o two people possess the exact same microbiome. Each of us interacts with the diverse mix of microbes that call us home, those healthy for us and those potentially harmful, on a continuous basis. As long as an optimal balance exists between the organisms that are health-promoting and the pathogens among them, we live together in harmony, as well as in ways that are mutually beneficial. For example, the gut microbes living inside us get energy from our bodies and the foods we eat. We depend on those same microbes to break down complex nutrients for us to absorb and for the production of certain vitamins. We need each other. However, when that optimal microbial balance is altered in ways that favor harmful organisms, a disease condition referred to as dysbiosis may occur.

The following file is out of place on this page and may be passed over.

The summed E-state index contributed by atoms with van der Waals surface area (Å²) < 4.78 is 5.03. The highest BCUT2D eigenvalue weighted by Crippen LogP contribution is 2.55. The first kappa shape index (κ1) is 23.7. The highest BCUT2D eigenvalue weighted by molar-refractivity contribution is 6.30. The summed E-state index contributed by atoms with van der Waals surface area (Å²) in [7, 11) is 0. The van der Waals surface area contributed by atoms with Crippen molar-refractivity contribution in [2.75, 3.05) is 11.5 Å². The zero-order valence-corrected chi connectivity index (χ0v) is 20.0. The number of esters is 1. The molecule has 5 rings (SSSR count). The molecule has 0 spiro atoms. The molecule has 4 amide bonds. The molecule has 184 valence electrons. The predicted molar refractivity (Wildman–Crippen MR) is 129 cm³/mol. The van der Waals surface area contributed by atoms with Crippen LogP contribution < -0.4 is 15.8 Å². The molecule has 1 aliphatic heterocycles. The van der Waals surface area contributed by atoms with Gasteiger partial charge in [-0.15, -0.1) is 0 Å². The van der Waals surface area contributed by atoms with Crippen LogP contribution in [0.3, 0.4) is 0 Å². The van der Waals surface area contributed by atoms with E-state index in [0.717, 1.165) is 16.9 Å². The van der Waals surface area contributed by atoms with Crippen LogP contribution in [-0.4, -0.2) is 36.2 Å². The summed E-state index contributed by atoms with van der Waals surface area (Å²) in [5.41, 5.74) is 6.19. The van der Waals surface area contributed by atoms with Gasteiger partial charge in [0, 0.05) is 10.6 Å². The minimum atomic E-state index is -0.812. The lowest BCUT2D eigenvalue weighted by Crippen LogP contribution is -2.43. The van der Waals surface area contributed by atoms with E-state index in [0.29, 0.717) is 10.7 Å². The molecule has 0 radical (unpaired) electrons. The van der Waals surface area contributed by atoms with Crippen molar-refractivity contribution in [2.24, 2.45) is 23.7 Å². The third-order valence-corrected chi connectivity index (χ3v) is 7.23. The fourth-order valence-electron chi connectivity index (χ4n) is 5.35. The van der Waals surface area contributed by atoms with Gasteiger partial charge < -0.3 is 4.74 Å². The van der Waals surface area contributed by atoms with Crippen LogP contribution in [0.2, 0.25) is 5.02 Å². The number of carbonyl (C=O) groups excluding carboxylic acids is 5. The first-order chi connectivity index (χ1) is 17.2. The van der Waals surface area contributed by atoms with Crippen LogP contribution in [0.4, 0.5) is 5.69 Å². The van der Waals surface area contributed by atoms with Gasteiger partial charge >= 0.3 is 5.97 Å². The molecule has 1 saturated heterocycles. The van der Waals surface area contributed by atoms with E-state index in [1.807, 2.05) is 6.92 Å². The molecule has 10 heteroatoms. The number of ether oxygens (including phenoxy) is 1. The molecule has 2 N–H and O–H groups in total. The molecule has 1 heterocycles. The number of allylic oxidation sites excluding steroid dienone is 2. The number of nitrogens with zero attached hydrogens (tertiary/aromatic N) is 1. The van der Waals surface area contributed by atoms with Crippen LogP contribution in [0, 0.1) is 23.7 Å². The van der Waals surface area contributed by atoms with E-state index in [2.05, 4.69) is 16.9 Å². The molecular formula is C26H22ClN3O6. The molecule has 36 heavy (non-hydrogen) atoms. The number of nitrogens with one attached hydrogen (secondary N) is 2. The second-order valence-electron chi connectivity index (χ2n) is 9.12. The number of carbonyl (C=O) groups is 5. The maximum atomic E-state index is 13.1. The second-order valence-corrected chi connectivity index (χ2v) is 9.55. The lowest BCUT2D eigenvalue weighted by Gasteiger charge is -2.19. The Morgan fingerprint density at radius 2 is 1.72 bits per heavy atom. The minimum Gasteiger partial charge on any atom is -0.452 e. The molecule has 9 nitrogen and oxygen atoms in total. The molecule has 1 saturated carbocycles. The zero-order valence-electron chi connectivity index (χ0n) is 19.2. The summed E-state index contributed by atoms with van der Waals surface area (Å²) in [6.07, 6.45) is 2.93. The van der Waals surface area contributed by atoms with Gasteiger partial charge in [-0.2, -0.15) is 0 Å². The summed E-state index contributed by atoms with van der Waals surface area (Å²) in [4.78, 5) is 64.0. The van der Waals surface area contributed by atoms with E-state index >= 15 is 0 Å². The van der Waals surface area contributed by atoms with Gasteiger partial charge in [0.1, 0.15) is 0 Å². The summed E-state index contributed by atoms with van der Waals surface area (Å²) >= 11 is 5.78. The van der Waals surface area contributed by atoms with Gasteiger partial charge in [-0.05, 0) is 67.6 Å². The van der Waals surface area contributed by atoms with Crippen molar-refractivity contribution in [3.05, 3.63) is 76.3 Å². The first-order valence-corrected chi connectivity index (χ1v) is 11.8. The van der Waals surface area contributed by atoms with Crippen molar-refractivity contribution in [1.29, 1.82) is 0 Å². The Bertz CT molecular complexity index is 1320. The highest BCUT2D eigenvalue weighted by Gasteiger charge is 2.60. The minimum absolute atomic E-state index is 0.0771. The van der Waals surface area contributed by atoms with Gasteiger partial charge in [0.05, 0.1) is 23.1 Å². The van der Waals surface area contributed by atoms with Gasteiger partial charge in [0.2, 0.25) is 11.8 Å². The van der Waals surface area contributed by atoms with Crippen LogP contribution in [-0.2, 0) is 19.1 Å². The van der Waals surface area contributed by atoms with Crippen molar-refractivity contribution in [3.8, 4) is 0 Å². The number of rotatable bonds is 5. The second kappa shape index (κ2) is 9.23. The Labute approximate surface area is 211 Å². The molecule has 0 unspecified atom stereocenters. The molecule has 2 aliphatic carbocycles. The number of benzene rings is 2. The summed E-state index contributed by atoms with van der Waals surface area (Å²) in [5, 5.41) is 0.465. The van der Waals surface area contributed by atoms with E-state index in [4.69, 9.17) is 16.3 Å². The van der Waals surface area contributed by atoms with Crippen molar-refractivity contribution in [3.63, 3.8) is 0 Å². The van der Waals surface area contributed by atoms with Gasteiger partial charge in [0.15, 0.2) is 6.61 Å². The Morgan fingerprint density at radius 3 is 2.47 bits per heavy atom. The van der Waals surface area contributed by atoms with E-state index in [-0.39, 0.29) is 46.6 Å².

The makeup of an individual’s microbiome develops early in life, but it can change as a result of factors including where and how you were born, where you live and where you have traveled, infections, pharmaceuticals (especially antibiotics) and diet. The microbiome typically returns to baseline under conditions of good health, but even relatively brief alterations can have consequences. This is because the microbiome has a significant impact on the way our body functions, from the way we digest our food and absorb nutrients, to the development and proper functioning of our immune system. A persistent dysbiosis that favors pathogens may contribute to disorders as varied as depression and autoimmunity, autism and obesity, diabetes and even cancer. One of the reasons that my anti-inflammatory diet is so effective is that it supports a healthy microbiome through the ingestion of fermented foods such as sauerkraut, kimchi and yogurt containing live, active cultures, as well as a variety of brightly colored vegetables and fruits and high-fiber foods that provide an energy source (sometimes called prebiotics) for the